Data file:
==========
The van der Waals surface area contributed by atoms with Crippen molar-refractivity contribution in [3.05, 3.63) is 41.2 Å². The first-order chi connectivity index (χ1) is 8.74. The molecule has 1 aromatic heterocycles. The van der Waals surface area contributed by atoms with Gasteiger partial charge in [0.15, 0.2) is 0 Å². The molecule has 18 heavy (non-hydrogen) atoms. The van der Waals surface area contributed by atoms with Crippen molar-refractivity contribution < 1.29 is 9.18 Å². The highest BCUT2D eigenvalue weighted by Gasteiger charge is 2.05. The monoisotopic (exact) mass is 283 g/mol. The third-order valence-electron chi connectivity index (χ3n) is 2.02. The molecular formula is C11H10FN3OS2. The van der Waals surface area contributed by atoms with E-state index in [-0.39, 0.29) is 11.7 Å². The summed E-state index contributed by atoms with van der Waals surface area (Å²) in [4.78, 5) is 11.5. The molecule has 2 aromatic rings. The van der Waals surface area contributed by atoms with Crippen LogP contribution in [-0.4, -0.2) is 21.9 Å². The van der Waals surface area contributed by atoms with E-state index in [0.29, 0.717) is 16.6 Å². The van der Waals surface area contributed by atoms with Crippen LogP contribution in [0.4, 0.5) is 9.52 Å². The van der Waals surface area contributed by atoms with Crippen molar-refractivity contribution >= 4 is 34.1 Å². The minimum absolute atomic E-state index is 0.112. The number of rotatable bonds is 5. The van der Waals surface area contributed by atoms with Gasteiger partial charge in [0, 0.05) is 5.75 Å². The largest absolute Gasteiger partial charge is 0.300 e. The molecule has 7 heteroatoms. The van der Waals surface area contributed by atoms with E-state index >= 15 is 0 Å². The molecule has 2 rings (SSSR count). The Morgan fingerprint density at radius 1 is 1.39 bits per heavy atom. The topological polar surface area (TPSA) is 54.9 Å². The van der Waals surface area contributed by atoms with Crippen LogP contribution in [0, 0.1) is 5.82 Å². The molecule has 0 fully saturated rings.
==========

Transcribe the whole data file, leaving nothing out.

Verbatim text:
The van der Waals surface area contributed by atoms with Crippen molar-refractivity contribution in [3.05, 3.63) is 41.2 Å². The first-order chi connectivity index (χ1) is 8.74. The molecule has 1 aromatic heterocycles. The van der Waals surface area contributed by atoms with Gasteiger partial charge in [0.15, 0.2) is 0 Å². The molecule has 18 heavy (non-hydrogen) atoms. The van der Waals surface area contributed by atoms with Crippen molar-refractivity contribution < 1.29 is 9.18 Å². The highest BCUT2D eigenvalue weighted by Gasteiger charge is 2.05. The monoisotopic (exact) mass is 283 g/mol. The third-order valence-electron chi connectivity index (χ3n) is 2.02. The molecular formula is C11H10FN3OS2. The van der Waals surface area contributed by atoms with E-state index in [-0.39, 0.29) is 11.7 Å². The summed E-state index contributed by atoms with van der Waals surface area (Å²) in [4.78, 5) is 11.5. The molecule has 2 aromatic rings. The van der Waals surface area contributed by atoms with Crippen LogP contribution in [-0.4, -0.2) is 21.9 Å². The van der Waals surface area contributed by atoms with E-state index in [0.29, 0.717) is 16.6 Å². The van der Waals surface area contributed by atoms with Crippen LogP contribution in [0.4, 0.5) is 9.52 Å². The van der Waals surface area contributed by atoms with Crippen molar-refractivity contribution >= 4 is 34.1 Å². The minimum absolute atomic E-state index is 0.112. The number of rotatable bonds is 5. The van der Waals surface area contributed by atoms with Gasteiger partial charge in [0, 0.05) is 5.75 Å². The largest absolute Gasteiger partial charge is 0.300 e. The molecule has 7 heteroatoms. The van der Waals surface area contributed by atoms with E-state index >= 15 is 0 Å². The molecule has 2 rings (SSSR count). The Morgan fingerprint density at radius 1 is 1.39 bits per heavy atom. The topological polar surface area (TPSA) is 54.9 Å². The van der Waals surface area contributed by atoms with Crippen LogP contribution in [0, 0.1) is 5.82 Å². The molecule has 0 fully saturated rings.